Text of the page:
Worksheet for Choosing a Research Paper Topic Developing a by ewe70309

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									                               Worksheet for Choosing a Research Paper Topic & Developing a Thesis Statement
Step #1—Beginning your research
What is your research goal or assignment?
Make sure you understand the assignment
How many pages do you need to write?

What sources can you use (reference, primary, secondary,
periodical articles, audio-visual materials)?

Step #2—Focusing
    •  Choose a topic that interests you and will sustain your interest
    •  Keep the topic manageable--narrow and focused enough to be interesting, but broad enough to find enough information for the assignment
    •  Narrow your topic by geographic region, culture, time frame, event or aspect, discipline or subject, person or group
    •  Look for “a point you can argue for or against, an idea you can compare or contrast, a cause and effect relationship you can explain, a main point that can be divided
       into sub-points, or a question you can answer”
    •  Think like a journalist to probe your topic more closely with the following questions: who?, what?, when?, where?, how?, and why?
    •  Be aware that local information may be more difficult to find—you will have to use local sources (academic or public libraries, historical societies, etc.)
    •  Be flexible--the topic might need to be modified (narrowed or broadened) depending on the information available
    •  Brainstorm your ideas by writing them down—let your thoughts flow—list 3 possible topical ideas below:

General Topic Ideas--Brainstorming                                                       Can you narrow the topic by geographic region, culture, time frame, event or
                                                                                         aspect, discipline or subject, person or group, etc.?




Step #3—Exploring
    •  Discuss your ideas with your teacher or a reference librarian
    •  Browse your text book and previous issues of the Buttonball Papers for ideas
    •  Read a general encyclopedia article (World Book, Britannica) on your top three ideas for background information
    •  Browse in specialized reference sources and research databases that include reference sources for ideas and background information
    •  Pick out major concepts or keywords from every source you browse-- identify synonyms and broader and narrower terms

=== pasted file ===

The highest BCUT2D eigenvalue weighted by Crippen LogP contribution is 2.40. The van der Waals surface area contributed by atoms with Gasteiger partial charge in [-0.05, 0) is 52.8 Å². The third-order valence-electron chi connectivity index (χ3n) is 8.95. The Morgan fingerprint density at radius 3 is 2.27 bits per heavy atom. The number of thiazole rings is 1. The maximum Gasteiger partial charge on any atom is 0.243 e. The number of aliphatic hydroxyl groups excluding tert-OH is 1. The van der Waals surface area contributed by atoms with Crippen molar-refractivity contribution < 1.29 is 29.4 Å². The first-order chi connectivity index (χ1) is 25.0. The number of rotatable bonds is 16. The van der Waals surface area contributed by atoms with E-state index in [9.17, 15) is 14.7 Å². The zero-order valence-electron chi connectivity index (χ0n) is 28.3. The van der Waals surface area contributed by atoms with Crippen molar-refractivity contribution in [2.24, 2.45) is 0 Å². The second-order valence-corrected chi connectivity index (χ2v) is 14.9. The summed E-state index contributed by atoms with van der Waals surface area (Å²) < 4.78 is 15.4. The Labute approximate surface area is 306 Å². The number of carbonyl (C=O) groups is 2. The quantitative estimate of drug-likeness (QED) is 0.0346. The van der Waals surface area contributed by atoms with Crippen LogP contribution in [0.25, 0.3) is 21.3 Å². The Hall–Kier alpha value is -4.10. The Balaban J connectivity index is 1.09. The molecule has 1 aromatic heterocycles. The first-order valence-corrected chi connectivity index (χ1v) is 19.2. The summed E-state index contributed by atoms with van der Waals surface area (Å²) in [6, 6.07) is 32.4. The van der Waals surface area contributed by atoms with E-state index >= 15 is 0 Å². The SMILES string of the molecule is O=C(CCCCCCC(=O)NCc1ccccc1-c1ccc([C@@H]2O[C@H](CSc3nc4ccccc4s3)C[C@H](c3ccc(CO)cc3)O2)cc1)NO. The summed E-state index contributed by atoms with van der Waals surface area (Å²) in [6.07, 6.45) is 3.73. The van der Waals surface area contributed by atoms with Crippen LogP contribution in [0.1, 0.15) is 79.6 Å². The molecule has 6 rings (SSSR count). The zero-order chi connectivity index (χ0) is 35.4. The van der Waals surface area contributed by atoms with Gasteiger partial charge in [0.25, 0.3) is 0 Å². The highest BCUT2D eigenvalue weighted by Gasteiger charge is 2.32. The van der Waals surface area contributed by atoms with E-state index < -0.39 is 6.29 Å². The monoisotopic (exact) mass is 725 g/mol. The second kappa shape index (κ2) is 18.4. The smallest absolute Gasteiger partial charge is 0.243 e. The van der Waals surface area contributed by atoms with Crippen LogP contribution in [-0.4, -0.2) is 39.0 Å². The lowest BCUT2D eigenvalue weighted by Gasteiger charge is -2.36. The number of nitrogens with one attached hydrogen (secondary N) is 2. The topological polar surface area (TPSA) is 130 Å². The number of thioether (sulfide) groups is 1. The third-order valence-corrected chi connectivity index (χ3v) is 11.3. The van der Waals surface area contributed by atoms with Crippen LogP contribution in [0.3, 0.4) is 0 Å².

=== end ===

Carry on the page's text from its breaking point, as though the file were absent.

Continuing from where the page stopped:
•  Collect these keywords for later research—they are excellent search terms
    •  Test your topics by searching the catalog (for books) or research databases (for articles) to determine how much information is readily available on them

Refined Topics                              Sources consulted for ideas                  Keywords, synonyms identified                Boyden Catalog results
Step #4—Developing a thesis statement

    •   As you are read about the topic you have chosen, write down questions that come to mind about the topic
    •   Define your topic as a focused research question
    •   Compose a draft thesis statement—one or two sentences that convey the focus, purpose, and meaning of your research
    •   A thesis statement:
            1. “is specific”
            2. “is an assertion, not a statement of fact or observation”
            3. “takes a stand rather than announces a subject”
            4. “is the main idea, not the title” of the paper,
            5. is sufficiently narrow so that it can be supported (LEO)
            6. “makes a promise to the reader about the scope, purpose, and direction of your paper”
            7. “identifies the relationships between the pieces of evidence that you are using to support your argument”
            8. “states the conclusions that you have reached about your topic” (The Writing Center)
    •   While you are conducting your research, ask yourself how the information you are gathering helps to answer your research question or support your thesis statement
    •   The thesis may evolve as you “develop new insights, find new evidence, or take a different approach to your topic” (The Writing Center)

Final Topic                                                         Thesis Statement




Step #5—Committing to your topic/Changing your topic

    •   According to Writing History: A Guide for Students, “the process of finding sources, forming a hypothesis, and crafting a proposal will test the viability of your topic”
    •   If through this process, you find you are no longer interested in your topic, find another one
    •   If you must abandon your topic, DO IT EARLY RATHER THAN LATER—it will be much more difficult to start anew if you wait
    •   Maintaining an interest your topic is crucial to a successful research project

SEE THE U.S. HISTORY RESEARCH GUIDE FOR USEFUL LINKS FOR:
Writing a research paper
How to take efficient notes
Choosing a topic
Formulating a thesis statement
Examples of thesis statements
Citing sources
Plagiarism
And more

Sources:

Define Your Topic (NC State) http://www.lib.ncsu.edu/lobo2/rstrategy/define-topic3a.php
Developing a Thesis Statement (The Writing Center: U. of Wisconsin-Madison) http://www.wisc.edu/writing/Handbook/thesis_def.html
How to Write a Thesis Statement http://www.indiana.edu/~wts/pamphlets/thesis_statement.shtml
The Journalist’s Questions http://www.powa.org/content/view/218/104/
Thesis Statement (LEO: Literacy Education Online) http://leo.stcloudstate.edu/acadwrite/thesistatement.html
Writing History: A Guide for Students, by William Kelleher Storey (907.2 S884w)

								
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